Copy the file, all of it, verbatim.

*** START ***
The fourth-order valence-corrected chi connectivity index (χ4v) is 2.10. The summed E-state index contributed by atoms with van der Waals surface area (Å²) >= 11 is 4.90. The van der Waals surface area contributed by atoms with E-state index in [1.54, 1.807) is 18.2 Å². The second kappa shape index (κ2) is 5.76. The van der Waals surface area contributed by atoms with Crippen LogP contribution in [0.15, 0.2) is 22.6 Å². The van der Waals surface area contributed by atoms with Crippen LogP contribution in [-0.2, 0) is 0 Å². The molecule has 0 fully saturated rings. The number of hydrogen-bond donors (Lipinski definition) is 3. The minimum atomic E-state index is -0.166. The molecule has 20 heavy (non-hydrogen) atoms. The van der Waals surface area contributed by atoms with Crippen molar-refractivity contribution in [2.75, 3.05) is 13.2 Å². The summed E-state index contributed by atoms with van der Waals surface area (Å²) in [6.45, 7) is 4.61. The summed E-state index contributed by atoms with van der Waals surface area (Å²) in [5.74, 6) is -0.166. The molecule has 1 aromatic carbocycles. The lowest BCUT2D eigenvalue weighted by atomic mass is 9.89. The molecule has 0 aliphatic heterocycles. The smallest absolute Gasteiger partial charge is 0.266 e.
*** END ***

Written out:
The fourth-order valence-corrected chi connectivity index (χ4v) is 2.10. The summed E-state index contributed by atoms with van der Waals surface area (Å²) >= 11 is 4.90. The van der Waals surface area contributed by atoms with E-state index in [1.54, 1.807) is 18.2 Å². The second kappa shape index (κ2) is 5.76. The van der Waals surface area contributed by atoms with Crippen LogP contribution in [0.15, 0.2) is 22.6 Å². The van der Waals surface area contributed by atoms with Crippen LogP contribution in [-0.2, 0) is 0 Å². The molecule has 0 fully saturated rings. The number of hydrogen-bond donors (Lipinski definition) is 3. The minimum atomic E-state index is -0.166. The molecule has 20 heavy (non-hydrogen) atoms. The van der Waals surface area contributed by atoms with Crippen molar-refractivity contribution in [2.75, 3.05) is 13.2 Å². The summed E-state index contributed by atoms with van der Waals surface area (Å²) in [6.45, 7) is 4.61. The summed E-state index contributed by atoms with van der Waals surface area (Å²) in [5.74, 6) is -0.166. The molecule has 1 aromatic carbocycles. The lowest BCUT2D eigenvalue weighted by atomic mass is 9.89. The molecule has 0 aliphatic heterocycles. The smallest absolute Gasteiger partial charge is 0.266 e.